And, I believe, Roman Catholics have left the Church in droves over the past fifty years because we’ve forgotten and abandoned sacred tradition. We no longer genuflect before the altar, perhaps because we are convinced the Presence of Our Christ is not there anymore, removed from the altar and sidelined to a sanctuary not within our view. Yet, even when the sacred sanctuary is visible, as it should be, the faithful have forgotten to bend a knee. We talk and greet each other, which is a fine thing, but we no longer pay reverence to The Presence. Probably because we don’t believe anymore that Christ is truly present in the Eucharist.
In Velventos, the baby, “Little Nick,” was greeted upon his arrival at the footsteps of the tiny ancient Church of St. Nicholas by the priest. The church was adorned with timeless frescos painted a thousand years before “Little Nick” was ever born. But, they awaited him, somehow in anticipation of his initiation into the faith. And, so, time, meaning absolutely nothing in the equations that govern our lives and the seasons we take for granted, a baptism occurred welcoming a new soul into the realm of the kingdom. It was simple. It was complete. It was an event that would exist forever.
Over this past summer, Cardinal Robert Sarah, Prefect of the Congregation for Divine Worship had the temerity to suggest to the faithful that priests should start saying the mass “Ad Orientem,” that is facing the east. That suggestion was immediately dismissed, even declared anathema throughout the western world by bishops determined to hold onto a progressive agenda.
Why? Because it could possibly have a “slippery slope,” back to how things used to be. And, this is something they cannot countenance. Because this would, in some way, in some unfathomable way, abrogate Vatican II. Of course, it doesn’t, yet they think it does.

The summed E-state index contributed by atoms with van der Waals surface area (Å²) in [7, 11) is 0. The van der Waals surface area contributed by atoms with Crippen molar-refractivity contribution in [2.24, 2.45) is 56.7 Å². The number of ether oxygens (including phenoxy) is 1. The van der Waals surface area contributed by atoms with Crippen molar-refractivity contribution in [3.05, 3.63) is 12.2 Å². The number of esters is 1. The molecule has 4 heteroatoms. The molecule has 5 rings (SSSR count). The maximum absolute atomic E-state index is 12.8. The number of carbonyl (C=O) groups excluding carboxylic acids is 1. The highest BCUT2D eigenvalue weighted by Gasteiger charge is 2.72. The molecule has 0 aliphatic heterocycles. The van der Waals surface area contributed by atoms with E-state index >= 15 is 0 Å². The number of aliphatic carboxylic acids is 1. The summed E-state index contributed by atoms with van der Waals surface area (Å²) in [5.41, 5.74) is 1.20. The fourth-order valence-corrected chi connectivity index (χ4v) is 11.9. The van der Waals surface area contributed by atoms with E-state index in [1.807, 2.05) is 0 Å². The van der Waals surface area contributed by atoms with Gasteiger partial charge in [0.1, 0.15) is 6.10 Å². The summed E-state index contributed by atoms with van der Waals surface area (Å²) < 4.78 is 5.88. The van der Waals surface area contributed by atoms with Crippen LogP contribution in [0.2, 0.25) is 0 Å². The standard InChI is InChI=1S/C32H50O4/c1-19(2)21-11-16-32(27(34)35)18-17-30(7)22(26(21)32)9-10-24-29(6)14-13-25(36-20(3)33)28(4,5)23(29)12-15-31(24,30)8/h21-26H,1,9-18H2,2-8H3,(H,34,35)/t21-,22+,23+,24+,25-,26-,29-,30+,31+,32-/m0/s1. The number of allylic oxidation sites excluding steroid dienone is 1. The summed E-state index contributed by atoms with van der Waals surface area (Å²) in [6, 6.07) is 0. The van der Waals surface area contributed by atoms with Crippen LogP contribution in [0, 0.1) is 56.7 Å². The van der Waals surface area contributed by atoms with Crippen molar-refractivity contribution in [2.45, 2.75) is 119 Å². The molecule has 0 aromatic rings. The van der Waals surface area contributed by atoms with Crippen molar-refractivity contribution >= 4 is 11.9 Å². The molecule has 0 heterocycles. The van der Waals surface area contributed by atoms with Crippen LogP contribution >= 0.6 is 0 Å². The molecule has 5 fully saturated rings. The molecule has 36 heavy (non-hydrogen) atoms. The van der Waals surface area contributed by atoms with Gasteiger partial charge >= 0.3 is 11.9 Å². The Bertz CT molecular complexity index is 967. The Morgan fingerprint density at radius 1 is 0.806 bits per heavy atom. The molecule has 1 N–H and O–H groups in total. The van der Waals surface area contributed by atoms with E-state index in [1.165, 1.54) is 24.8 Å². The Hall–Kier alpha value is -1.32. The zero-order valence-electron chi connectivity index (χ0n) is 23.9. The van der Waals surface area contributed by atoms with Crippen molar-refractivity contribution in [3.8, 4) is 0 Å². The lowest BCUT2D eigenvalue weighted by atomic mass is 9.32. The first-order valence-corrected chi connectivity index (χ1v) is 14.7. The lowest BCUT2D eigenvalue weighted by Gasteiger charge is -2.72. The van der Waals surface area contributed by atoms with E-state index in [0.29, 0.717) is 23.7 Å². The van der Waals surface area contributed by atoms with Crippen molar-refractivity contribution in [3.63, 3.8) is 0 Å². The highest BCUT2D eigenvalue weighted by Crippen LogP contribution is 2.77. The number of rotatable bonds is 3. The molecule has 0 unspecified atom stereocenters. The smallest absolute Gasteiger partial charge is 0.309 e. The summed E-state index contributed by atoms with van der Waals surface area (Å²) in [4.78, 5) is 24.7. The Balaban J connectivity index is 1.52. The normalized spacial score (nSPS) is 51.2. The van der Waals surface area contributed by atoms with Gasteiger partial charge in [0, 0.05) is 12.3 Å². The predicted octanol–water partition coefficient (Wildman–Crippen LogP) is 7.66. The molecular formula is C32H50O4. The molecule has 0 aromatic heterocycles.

Personally, I don’t care what direction the priest faces. Yet I do definitely think he should face the sanctuary, and that’s the salient point. From the moment the priest became the star of the show and turned his back on The Presence, things began to change. The mass became all about the celebrant and not about Our Lord. The priest can face in any direction he wishes, many churches are not even constructed to face the east. But, the celebrant should worship with his congregation adoring God and facing Our Lord. It’s really that simple.
Fads and Fancies
When the Greek family, who owned the restaurant, arrived back in the states after a remarkable and wonderful stay in their ancestral home, they noticed something that amazed them. People were obsessed with following their phones in search of something called “Pokemon.”
It’s just a recent fad, of course, and has nothing to do with life, unless you think such things matter. And, obviously, it has nothing to do with sacred tradition or how we worship and honor our Lord. But, it is a perfect example of how we have, since Vatican II, changed sacred liturgy with every new thing we could think of just for the sake of changing it. We’ve followed every fad and fancy and our church, and our congregations, have faded almost into oblivion. And, for some strange reason, we’ve celebrated this. We continue to deny the obvious and will not discuss the truth: that the Catholic Church, in America and throughout Western Europe is in decline; while the church in Africa and Asia prospers without precedent. Why do you think this is?
What the people of Velventos know is it doesn’t have to be this way. You just have to be true to your roots. We don’t have to change paradigms or redefine history. We just think we should. Because this is the culture we live in. A culture without memory. Without any appreciation for a time honored past that has brought us to where we are today. Perhaps we haven’t sacrificed enough. We haven’t paid the ultimate price and therefore cannot appreciate the gifts freely given to us. Whatever the reason, whatever the cause, we need to look back and look forward to what the people of Velventos already know: that traditions do matter; that they define us. And that we should never abandon them for the sake of modern concepts of acceptability and conformity. Not now and not ever.